Certain data science methods such as regression analysis can be described as common analysis methods. These can be distinguished from methods such as Machine Learning or Neural networkswhich, compared to the classical methods are more technologically advanced. These are therefore also called advanced analytics.
In particular, the ability to handle large amounts of data (Big Data) at low cost have led to the breakthrough of advanced analytics in recent years. But why is advanced analytics so important? This can be understood above all if it is first compared with its predecessor, classical business intelligence.
Reading tip: In our basic article we deal generally with Big Data, Data Analytics and Data Science as the key to digital transformation.
Business Intelligence vs. Advanced Analytics
The term Advanced Analytics In contrast to the classical concept of Business Intelligence define. Due to the fundamentally different approach, the term predictive analytics is often used instead of advanced analytics. This emphasises that the data analyses do not simply examine past events, but that the analyses lead to forecasts about future events.
Instead of understanding after the fact why something happened, companies bring themselves with Advanced Analytics into a position where they Act proactively can. Advanced analytics is advanced compared to classical methods for several reasons, as the table shown here makes clear. With different methods such as machine learning, all kinds of data can be analysed, partly automatically.
|Business Intelligence||Advanced Analytics|
|Orientation||The look back||Future-oriented|
|Question types||- What happened?|
- When, Who, How much?
|- What will happen?
- What will happen if we change this one parameter?
- What happens next?
- What are the recommendations for action?
|Methods||- Report (KPIs, metrics)|
- Automated monitoring/alerting (thresholds)
- OLAP (Dice, Sclice & Dice, Drilling)
- Ad-hoc query
|- Predictive modelling
- Data mining
- Text mining
- Big Data Analytics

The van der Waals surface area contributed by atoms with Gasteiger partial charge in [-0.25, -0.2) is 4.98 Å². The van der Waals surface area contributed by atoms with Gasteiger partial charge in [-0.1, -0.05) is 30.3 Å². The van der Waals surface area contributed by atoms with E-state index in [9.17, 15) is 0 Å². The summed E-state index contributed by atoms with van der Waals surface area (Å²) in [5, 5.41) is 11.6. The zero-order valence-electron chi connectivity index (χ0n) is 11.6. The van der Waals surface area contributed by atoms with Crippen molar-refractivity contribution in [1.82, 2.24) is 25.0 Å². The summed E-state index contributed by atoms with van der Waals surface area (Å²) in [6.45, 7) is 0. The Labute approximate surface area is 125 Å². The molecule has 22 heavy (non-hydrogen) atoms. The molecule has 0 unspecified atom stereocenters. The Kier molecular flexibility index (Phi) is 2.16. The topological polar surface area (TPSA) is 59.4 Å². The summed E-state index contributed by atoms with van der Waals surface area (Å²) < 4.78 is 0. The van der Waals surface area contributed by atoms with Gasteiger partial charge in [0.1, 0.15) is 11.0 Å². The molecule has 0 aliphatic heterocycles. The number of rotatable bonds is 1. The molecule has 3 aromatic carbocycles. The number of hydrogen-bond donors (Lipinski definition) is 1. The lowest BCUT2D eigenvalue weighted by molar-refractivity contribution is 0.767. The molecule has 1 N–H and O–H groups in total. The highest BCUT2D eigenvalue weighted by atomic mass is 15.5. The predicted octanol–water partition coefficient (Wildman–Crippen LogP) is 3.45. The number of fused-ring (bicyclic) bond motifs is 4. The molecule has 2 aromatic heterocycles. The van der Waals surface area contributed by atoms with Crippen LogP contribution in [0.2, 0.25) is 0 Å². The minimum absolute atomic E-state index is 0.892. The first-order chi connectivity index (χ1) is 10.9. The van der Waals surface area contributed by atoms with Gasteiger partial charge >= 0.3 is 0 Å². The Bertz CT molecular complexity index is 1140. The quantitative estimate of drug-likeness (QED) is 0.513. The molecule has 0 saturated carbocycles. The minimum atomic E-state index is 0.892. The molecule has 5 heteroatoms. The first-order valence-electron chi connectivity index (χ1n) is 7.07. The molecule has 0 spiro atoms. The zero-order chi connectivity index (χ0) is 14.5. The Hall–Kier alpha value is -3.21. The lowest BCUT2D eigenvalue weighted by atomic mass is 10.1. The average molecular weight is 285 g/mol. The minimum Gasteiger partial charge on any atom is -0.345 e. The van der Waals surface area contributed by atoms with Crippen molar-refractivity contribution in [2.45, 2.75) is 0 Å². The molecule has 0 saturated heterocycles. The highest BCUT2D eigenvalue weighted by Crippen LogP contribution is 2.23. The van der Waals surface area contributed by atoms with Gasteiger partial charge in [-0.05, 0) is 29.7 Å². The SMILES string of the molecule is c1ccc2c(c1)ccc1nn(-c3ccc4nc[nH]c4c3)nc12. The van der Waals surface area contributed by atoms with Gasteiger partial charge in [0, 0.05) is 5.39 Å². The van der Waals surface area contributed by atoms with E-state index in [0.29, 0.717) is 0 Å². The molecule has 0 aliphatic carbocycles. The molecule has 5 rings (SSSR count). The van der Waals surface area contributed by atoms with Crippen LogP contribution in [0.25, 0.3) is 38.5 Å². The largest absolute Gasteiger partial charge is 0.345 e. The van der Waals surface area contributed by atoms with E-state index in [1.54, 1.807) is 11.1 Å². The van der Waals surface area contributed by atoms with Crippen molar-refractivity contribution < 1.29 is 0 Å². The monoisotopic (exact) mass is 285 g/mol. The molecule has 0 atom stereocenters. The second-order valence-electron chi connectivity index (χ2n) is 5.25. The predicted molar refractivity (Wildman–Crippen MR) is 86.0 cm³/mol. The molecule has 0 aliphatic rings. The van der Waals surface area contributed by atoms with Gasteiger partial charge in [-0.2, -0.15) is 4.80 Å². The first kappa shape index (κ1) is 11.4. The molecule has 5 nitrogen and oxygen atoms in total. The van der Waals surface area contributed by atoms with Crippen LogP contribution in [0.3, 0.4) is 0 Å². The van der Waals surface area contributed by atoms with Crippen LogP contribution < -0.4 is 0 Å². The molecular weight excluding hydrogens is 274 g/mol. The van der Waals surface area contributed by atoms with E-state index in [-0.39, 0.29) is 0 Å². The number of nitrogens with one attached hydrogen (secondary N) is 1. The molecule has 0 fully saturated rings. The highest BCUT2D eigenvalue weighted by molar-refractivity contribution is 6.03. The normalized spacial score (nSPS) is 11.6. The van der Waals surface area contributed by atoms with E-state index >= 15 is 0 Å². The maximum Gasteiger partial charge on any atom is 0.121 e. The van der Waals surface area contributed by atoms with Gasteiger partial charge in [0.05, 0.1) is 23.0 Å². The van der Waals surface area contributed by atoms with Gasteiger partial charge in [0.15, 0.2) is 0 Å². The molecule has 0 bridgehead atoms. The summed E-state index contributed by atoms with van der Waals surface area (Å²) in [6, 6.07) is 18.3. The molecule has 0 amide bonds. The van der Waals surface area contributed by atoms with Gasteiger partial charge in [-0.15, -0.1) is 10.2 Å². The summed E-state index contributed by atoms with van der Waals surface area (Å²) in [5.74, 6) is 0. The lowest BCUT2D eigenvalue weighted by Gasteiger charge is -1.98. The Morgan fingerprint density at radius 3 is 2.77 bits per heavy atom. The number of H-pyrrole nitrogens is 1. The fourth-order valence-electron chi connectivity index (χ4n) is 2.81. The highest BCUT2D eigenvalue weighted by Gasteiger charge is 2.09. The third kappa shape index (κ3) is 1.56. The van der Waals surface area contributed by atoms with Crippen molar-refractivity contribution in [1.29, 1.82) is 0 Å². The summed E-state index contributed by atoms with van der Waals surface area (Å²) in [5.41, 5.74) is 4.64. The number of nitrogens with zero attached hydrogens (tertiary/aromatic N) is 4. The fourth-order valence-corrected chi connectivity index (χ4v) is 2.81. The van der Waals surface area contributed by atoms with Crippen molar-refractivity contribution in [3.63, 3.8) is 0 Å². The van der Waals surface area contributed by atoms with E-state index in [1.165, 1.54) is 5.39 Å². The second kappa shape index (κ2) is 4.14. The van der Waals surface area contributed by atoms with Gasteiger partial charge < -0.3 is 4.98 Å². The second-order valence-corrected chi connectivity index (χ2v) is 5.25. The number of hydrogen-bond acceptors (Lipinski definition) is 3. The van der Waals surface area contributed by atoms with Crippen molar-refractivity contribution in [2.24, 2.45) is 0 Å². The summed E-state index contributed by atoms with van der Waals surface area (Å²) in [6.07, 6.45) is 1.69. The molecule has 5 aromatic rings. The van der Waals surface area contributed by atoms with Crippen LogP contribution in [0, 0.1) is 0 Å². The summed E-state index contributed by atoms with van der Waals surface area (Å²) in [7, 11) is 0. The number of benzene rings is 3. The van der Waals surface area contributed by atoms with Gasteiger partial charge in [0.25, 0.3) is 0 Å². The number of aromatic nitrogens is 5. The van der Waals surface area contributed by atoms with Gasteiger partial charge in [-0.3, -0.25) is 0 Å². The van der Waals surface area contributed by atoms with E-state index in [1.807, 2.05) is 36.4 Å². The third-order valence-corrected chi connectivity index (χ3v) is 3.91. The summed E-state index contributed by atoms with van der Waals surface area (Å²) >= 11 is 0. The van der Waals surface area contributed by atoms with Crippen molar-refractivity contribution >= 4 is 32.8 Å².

- Descriptive modelling
- Statistical/Quantitative Analysis
- Simulation & Optimisation
- Machine Learning
- Artificial Neural Networks
|Data types||Structured, some unstructured||Structured and unstructured|
|User||Commercial users||Data Scientists, Business Analysts, IT, Commercial Users|
|Entrepreneurial initiatives||Retroactive||Anticipatory and prescriptive|
On the distinction between predictive and prescriptive analytics
In the Big Data age, the trend is increasingly for companies to use the large amounts of data in Data Lakes store. Exploratory analyses can be used to unearth the insights hidden here, focusing either on predictions (Predictive analytics) or can be set to recommendations for action (Prescriptive Analytics).
The distinction between predictive analytics and prescriptive analytics is sometimes marginal, because an action is also derived from predictions, for example, when the maintenance of a machine must be carried out. Nevertheless, it can generally be said that predictive analytics and prescriptive analytics represent the two essential sub-aspects of advanced analytics.
Advanced analytics in practice
The areas of application of advanced analytics can hardly be limited to certain industries. Useful Use Cases can be found in almost all industries and economic sectors find. Certain application scenarios are more obvious such as risk management or Churn Prediction to prevent customer churn. But advanced analytics can even be used to better schedule the team in a retail shop.
Due to the ever-increasing flood of data and its easy availability, for example through cloud solutions, a value-enhancing use of the data is virtually the obvious way to improve the entrepreneurial processes not only to understand better, but also to better control to be able to
Analysis tools and techniques
A major advantage in the application of advanced analytics is that many analytical tools are open source and therefore available free of charge. Tools such as Hadoop, Hive or Spark are particularly useful in the initial proof of concept phase.
Based on this, the Data Scientist then, based on the specific question, one of the common analytical techniques to answer certain questions. Advanced analytics methods include, for example:
- Deep Learning or Machine Learning
- Neural networks
- Text mining or data mining
- Cluster procedure
- Decision trees
Better decision quality through advanced analytics
One of the drivers for using advanced analytics solutions is the desire to make better decisions. At the latest in Big Data Age it has become necessary to promote profitable insights from the daily increasing amount of data. Simply because of the sometimes high expenditure required to collect, store and manage data, it makes sense to use it to increase economic returns.
Advanced analytics methods generally lead to an increase in the quality of decisions because they are based on data-based forecasts. To begin with, it is a good idea to identify individual areas of application in order to gain positive experience with advanced analytics, but to embed them in a comprehensive, holistic data strategy.